VIENNA, 17 March 2006 - The Executive Director of the United Nations Office on Drugs and Crime (UNODC), Antonio Maria Costa, called on Friday for firm international support for the government of Afghanistan in its efforts to eradicate opium cultivation.
Addressing the closing session of the Commission on Narcotic Drugs (CND), he said Afghanistan had to take the lead but it needed help from its own neighbours as well as from countries of demand.
"Afghanistan needs adequate criminal justice, honest governance, robust law enforcement and effective border management," Mr Costa said. "But above all, Afghanistan needs development. Only six percent of households have electricity, so of course people succumb to the temptation to get richer fast by growing opium."
The UNODC head urged the Afghan Government to put pressure on governors - particularly in the south of the country - to live up to their commitment to reduce opium supply.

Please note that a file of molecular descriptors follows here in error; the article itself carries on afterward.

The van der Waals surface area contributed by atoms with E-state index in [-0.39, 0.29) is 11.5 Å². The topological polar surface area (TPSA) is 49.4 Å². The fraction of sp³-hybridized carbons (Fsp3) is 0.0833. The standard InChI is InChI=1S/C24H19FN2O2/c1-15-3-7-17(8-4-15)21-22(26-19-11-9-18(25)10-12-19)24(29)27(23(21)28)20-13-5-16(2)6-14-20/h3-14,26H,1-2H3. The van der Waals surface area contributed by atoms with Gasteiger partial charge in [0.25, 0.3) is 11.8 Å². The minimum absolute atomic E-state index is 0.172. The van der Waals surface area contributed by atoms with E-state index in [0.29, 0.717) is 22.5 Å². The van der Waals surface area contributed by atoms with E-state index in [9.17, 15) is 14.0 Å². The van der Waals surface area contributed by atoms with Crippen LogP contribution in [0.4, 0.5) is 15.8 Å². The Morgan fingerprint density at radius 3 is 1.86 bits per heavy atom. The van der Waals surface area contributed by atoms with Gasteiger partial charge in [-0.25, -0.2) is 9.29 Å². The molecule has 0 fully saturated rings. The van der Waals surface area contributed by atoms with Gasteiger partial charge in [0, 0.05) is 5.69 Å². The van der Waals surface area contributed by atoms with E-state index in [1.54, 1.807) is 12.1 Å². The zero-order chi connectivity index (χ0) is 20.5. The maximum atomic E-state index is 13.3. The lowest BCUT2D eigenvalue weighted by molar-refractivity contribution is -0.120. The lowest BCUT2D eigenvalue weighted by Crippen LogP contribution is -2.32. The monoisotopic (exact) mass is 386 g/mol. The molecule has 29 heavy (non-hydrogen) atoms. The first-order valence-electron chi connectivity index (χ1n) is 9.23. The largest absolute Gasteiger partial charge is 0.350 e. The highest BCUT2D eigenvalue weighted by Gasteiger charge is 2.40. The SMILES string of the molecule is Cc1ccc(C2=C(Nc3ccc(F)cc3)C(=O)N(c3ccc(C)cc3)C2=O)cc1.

"Farmers should comply with national laws, like everybody else. Member states have unanimously ratified the international drug conventions, so the ban on drug crops has to be respected," he said.
"But eradication needs to be complemented by measures to promote development and governance. I noted the broad consensus that we need to reduce poverty as a way of reducing illicit crops in the long term."
The Commission on Narcotic Drugs is the central policy-making body within the United Nations system dealing with illicit drugs. It is also the governing body for the work of UNODC in the drugs field.
The 49 th Session of the CND, which began on Monday, adopted resolutions on issues ranging from alternative development projects to help poor farmers give up drug cultivation, tighter controls on precursor chemicals used to make synthetic drugs and strengthening international cooperation in drug law enforcement,
The UNODC Executive Director said the drug pandemic that began in the 1960s had been contained, but more attention needed to be paid to cannabis and to amphetamine-type stimulants.
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